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'Turkey slams Israel for continued W. Bank building'

July 26, 2011 02:46

In response to publishing of tenders for settlement units, Ankara says "illegal actions on invaded lands are unacceptable,” report says.

Israeli flag over settlements (illustrative).

Israeli flag flutters over settlement of Ofra 311 R. (photo credit:Laszlo Balogh / Reuters)

The Turkish Foreign Ministry has strongly condemned Israel for continuing to approve the building of new homes in West Bank settlements, Turkish newspaper Hurriyet reported on Monday.

“Israel’s illegal actions on the lands it has invaded are unacceptable,” a Turkish Foreign Ministry statement said in response to the Ministry of Housing and Construction's publishing of tenders for 336 settlement units last week.

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“This decision will deepen the suspicions of Israel’s sincerity in pushing the peace process forward,” the statement added, according to the newspaper. “We stress that we don’t recognize the illegal steps Israel is taking, challenging international law.”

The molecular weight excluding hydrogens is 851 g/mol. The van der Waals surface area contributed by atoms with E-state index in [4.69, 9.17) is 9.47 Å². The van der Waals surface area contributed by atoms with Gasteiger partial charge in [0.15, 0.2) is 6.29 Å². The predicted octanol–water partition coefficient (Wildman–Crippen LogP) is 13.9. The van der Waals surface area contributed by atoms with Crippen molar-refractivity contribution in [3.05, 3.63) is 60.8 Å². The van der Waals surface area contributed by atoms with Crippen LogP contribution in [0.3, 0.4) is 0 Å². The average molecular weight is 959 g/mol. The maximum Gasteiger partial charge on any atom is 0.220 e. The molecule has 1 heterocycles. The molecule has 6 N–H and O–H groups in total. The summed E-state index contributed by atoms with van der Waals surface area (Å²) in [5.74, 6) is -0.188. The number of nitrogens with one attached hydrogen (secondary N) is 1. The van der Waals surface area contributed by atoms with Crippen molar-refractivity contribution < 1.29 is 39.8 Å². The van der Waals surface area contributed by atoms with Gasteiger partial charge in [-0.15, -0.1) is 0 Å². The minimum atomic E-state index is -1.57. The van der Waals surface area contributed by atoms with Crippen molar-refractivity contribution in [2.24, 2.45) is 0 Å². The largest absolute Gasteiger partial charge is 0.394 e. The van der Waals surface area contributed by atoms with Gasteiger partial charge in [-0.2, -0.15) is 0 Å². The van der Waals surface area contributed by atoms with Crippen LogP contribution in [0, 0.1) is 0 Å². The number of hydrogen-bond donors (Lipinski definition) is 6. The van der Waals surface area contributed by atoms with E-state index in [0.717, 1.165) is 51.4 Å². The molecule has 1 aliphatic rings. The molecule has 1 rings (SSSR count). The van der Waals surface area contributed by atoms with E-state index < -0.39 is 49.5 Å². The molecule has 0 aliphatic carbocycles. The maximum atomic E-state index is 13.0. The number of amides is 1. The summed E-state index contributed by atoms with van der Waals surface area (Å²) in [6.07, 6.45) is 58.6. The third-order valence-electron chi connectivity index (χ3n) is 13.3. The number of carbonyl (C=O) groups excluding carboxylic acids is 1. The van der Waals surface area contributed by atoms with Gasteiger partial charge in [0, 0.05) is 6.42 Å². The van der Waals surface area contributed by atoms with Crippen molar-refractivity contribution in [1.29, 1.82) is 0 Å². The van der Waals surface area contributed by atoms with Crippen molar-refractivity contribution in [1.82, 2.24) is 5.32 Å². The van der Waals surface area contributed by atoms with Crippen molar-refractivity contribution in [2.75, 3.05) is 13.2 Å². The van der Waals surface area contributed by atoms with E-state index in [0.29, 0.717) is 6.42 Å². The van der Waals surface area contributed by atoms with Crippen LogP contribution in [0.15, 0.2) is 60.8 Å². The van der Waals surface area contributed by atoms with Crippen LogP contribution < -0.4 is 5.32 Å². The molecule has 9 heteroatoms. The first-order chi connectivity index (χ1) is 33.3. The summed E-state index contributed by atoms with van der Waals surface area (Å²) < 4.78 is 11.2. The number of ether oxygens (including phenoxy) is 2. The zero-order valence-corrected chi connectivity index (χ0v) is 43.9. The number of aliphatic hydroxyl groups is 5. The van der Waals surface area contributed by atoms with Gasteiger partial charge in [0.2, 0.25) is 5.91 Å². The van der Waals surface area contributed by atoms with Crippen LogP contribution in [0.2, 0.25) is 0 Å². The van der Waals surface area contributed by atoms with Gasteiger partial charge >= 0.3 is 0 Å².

The statement represents a further blow to the already strained relationship between the two countries, which has come under close scrutiny in the run up to the publication of the UN report into the IDF raid on the Turkish Mavi Marmara ship last year.

According to the Ministry of Housing and Construction, 294 new homes will be built in the Beitar Illit settlement just outside of Jerusalem and 42 in the Karnei Shomron settlement outside of Kfar Sava.

News of the possible authorization of the homes was first released in May and has been reported on several times since then. The Beitar Illit homes were actually approved by the Defense Ministry in April.

Both West Bank Jewish communities are located within the settlement blocs. Israel believes that both settlements will be included in Israel permanent borders once an final status agreement is reached with the Palestinians.

New construction in both communities has effectively been frozen, since both settlements had began work on all of their authorized housing.

Tovah Lazaroff contributed to this report.
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